A Rant About Healthcare

True story

On Thursday late afternoon our son who attends college in Vincennes, Indiana, texted to tell me he was out of one of the three drugs he uses to control his seizures. He must take his drugs or he will have a seizure. He told me he had enough to last to Saturday. I called the pharmacy that told me-“Nope-not up for refill for 8 more days. Call your doctor.”

Of course one can’t call the doctor until business opens the next day, so Friday at 8:00am I called his neurologist. Meanwhile, I have my son hunting high and low for apparently 8 days worth of missing pills.

The outgoing message at the neurologist’s office asks you to choose an option: press one for appointments, press two for prescriptions, press three for a nurse and so on. I pressed three for the nurse and got voice mail and left an extensive message detailing our problem. Her outgoing message tells me I will wait up to 48 hours for a reply. Also, ironically, the outgoing message says that if I have a problem with a scrip to call the pharmacy. There is almost always a black hole of bureaucracy between these two entities. I can’t tell you the number of times the pharmacy has told me to call the doctor and the doctor has told me to call the pharmacy.

I wait 20 minutes and call again, this time pressing the buttons to get me to a live human who reassures me that the nurse is there and working her way through the voice mail, and she should get to it at any minute.

At 11:30,  I had not heard from her, so I called again, pressing buttons to get me to a human and this time the nurse herself answers the phone. She tells me that she will talk to the doctor and can handle it immediately, and I also ask her to send the scrip to Walgreens in Vincennes. Walgreens is the pharmacy closest to campus.

BTW—she acknowledged that it was the doctor’s office who called in the wrong scrip initially. Our son didn’t lose his pills, he simply was not given enough. “Oops, I’ll send in the correct scrip this time.” The nurse apologized and we told our son to stop hunting for the missing pills.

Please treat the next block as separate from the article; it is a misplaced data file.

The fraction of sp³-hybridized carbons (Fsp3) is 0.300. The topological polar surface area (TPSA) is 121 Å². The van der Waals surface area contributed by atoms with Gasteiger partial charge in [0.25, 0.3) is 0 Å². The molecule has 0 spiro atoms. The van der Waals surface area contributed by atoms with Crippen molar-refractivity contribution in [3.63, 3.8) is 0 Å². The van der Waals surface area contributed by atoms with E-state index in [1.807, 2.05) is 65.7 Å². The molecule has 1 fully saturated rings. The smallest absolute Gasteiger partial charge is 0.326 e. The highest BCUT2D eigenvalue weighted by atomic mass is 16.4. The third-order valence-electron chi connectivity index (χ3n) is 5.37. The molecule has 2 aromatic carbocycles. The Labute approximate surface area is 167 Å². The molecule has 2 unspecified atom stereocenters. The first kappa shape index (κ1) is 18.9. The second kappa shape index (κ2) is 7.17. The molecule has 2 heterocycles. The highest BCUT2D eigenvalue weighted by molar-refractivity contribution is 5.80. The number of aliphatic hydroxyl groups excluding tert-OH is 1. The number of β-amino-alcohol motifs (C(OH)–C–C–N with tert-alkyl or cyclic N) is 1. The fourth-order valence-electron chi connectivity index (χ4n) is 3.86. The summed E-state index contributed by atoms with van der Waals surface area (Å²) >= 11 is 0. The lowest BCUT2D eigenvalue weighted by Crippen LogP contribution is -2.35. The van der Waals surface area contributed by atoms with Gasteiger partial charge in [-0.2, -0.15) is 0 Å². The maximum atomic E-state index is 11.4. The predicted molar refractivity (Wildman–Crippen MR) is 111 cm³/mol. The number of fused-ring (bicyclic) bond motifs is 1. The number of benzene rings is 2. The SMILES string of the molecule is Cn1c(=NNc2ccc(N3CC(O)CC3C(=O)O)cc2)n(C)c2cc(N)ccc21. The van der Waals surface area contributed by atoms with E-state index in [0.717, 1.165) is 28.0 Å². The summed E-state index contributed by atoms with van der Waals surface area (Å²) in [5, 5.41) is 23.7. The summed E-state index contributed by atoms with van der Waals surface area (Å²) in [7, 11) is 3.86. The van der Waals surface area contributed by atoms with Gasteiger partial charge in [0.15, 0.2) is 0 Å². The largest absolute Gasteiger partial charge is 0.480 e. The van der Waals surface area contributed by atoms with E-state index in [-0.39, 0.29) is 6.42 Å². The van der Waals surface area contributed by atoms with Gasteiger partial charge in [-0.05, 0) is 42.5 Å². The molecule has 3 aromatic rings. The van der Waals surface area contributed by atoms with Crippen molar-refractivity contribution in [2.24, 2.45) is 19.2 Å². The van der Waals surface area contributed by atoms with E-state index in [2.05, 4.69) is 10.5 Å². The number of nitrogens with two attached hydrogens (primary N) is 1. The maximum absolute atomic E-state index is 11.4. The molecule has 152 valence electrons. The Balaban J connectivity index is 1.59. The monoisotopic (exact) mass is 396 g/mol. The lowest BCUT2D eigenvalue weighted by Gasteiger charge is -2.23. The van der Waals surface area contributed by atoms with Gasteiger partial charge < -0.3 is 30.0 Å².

Now,  I pass the task  to my husband Geoff. It is his job to call Walgreens and give them our insurance and make arrangements to pay for the drugs that our son needs. He calls me shortly after to tell me its all set. Walgreens helped him set up a special payment account and took our insurance information. “No problem.” he said.

But wait, an hour later he notes on this special payment site that, Walgreens has posted that our insurance will not work with Walgreens and they will charge us $1200 for the 30-day supply. For those of you who do math that is $20 per pill twice a day for 30 days.

So he calls back to the Doctor’s office. Now it is about 2:00pm on Friday. Geoff talks to the nurse again, and she says that she will talk to the doctor again and send in a new scrip to CVS in Vincennes. We wait for confirmation. Nothing comes. Geoff drives to the doctor’s office at 4:30.  The nurse is still there, but the doctor is gone for the weekend, and she apparently never asked him to resend the scrip to CVS in Vincennes. She tells Geoff, “He’s driving to Louisville for the weekend. I’ll try to get ahold of him and have him call it in.”

Well nothing comes through. It is 8:00pm. No doctor response at all. The outgoing message on the doctors voicemail says simply to hang up and call 911. We think perhaps we need to go back to Walgreens and pay for 4 pills ($80) to get him through till Monday and then try again on Monday for CVS to fill the full scrip. Perhaps we can get the doctor to call next week?

I call CVS one more time, and after much discussion of the situation, (We have been on the phone with them three times now. They know us well.) the nice lady at CVS reveals that in fact they can call Walgreens and get the scrip from Walgreens. Who knew! At 8:45pm the pharmacist from CVS calls to tell me that not only does he have the scrip ready and waiting for my son to pick up, but there are coupons that can get us a 14 day supply for free and money off on the rest. Who knew!!

The moral of the story. CVS in Vincennes really helped us. I am switching all my scrips there even if they charge more. They came through for me. The pharm tech and the pharmacist were the heroes.

The second moral: The system is really messed up. It took two adults a whole day of head scratching, texting, phone calling and waiting to get doctors, pharmacists and insurance companies to come together to get two weeks worth of little white pills, SO MY SON DOESN’T HAVE A SEIZURE.  What happens when a parent who doesn’t have a decent employer who lets her make calls while at work needs to fix something like this?  What happens to people who don’t have insurance and  need to get meds to stop seizures?  What happens to someone who just can’t figure out how to make it work tries to get medicine? It should not be this hard.

Ask me sometime how often stuff like this happens.

Please please someone out there. FIX the HEALTHCARE SYSTEM!!!!

2 thoughts on “A Rant About Healthcare”

  1. This is the story of our life! Many hours dealing with this sort of thing for my youngest child with a preexisting medical condition and now major head aches for my 26 year being dropped from his health insurance with out warning because of an error on their part. As of now 6 calls, two with administrators, resent paperwork and still no insurance. As a parent this is maddening.

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